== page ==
Sure, there are disagreements. Sometimes a company has one idea of what is in the best long-term interests of the business (such as short term profit over long term investment in a productive workforce) or they have interpreted the Contract in a way that the Union takes issue with. There isn't a need for any of us to have to "choose" our Company over our Union. We're part of both, and both parts are working for what is best for the company. Calling in the Union to be your voice in these matters is NOT taking sides, even if your manager doesn't like it! In this, we are all on the same side. Brian Fusie, manager of Employee and Labor Relations has stated that if a manager -- or any one -- engages in retaliation in any way the "penalty will be swift and severe."

We all want our companies to succeed and one very real way to do that is to make sure our Union succeeds. The voice of the worker has to be part of every consideration the company makes, for the benefit of the company and community.
Upcoming Membership Meetings
Unions = Gym Membership
Membership meetings are held the third Wednesday of the second month of the quarter, at 5:30 PM in the Union Office: 701 Watson Ave, Ste 102 in Madison.


February 17th, 2016
May 18th, 2016
August 17th, 2016
November 16, 2016 
This is your Union. Your participation gives us the tools we need to face the continued opposition of both companies and politicians. We strive to make the meetings relevant and to the point. Please  participate in the democracy that is your Union.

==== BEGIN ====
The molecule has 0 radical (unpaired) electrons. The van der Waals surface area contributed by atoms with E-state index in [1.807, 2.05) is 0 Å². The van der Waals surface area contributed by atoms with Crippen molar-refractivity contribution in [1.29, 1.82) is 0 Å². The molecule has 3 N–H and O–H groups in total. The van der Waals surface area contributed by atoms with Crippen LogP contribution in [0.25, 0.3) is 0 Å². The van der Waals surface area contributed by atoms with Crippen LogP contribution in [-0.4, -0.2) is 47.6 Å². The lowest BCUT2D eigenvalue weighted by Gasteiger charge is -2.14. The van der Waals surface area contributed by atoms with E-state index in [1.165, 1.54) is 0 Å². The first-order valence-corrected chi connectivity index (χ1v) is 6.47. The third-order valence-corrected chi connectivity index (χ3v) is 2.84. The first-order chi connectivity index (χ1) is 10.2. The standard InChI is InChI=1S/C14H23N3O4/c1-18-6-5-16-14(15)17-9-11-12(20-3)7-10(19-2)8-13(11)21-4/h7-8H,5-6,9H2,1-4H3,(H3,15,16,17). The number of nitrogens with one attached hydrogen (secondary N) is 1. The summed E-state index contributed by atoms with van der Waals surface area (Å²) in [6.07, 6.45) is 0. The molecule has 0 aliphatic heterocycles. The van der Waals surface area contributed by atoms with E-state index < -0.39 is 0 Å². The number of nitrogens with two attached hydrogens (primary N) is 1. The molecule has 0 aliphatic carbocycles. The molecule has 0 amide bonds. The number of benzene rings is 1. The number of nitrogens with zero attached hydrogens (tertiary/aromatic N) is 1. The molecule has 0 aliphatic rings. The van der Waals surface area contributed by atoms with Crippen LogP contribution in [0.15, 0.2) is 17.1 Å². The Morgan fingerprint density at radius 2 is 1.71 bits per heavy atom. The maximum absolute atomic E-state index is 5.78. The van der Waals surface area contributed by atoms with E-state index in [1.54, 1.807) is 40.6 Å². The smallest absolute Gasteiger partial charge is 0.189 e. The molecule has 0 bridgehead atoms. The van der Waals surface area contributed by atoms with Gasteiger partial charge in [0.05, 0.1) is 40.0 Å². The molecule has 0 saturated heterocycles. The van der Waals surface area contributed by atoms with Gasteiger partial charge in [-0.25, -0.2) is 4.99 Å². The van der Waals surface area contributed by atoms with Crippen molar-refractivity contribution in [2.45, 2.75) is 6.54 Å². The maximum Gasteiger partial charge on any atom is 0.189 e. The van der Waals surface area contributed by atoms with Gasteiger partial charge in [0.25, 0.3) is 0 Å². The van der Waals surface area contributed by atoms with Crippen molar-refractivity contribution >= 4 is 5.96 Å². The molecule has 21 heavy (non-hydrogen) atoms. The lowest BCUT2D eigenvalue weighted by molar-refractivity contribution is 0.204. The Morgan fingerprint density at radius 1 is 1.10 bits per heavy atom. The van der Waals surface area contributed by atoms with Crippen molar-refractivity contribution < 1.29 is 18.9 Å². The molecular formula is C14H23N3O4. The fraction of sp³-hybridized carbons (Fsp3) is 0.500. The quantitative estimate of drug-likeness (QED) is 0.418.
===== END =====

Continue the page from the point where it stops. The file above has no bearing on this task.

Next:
Know Your Rights!               
photopin by Weingarten Rights
The US Supreme Court has ruled that the National Labor Relations Act gives workers the right to request union representation during investigatory interviews by supervisors, security personal, and other managerial staff.  These are called Weingarten Rights.
An investigatory interview occurs if 1) management questions you to obtain information; and 2) you have reasonable apprehension that your answers could be used as a basis for discipline or other adverse action.
You must ask for union representation either before or during an investigatory interview.  Management does not have to remind you of this right.  If your request is refused and Management continues asking questions, you may refuse to answer.  Your employer is guilty of an unfair labor practice and charges may be filed.  If you are questioned in a situation where Weingarten may apply, read or present this statement:

"If this discussion could in any way lead to my being disciplined or terminated, or affect my personal working conditions, I respectfully request that my union representative, officer, or steward be present at this meeting. Until my representative arrives, I choose not to participate in this discussion." 
Today is the solstice, and although this is the darkest day of the year, things are looking up, with each coming day just a little brighter than the one before.

If you thought that the articles in this newsletter were a bit gloomy as well, just think that together we can make a much brighter 2016. We can stand together: to make our communities strong by making our Union strong. Together we can make a much brighter tomorrow.

Enjoy your holidays this season and we'll keep bringing you important information in the coming year.

In Solidarity,
OPEIU Local 39
Copyright OPEIU Local 39. Content written and/or edited by David O. Engelstad
Image of Madison Skyline via photopin (license)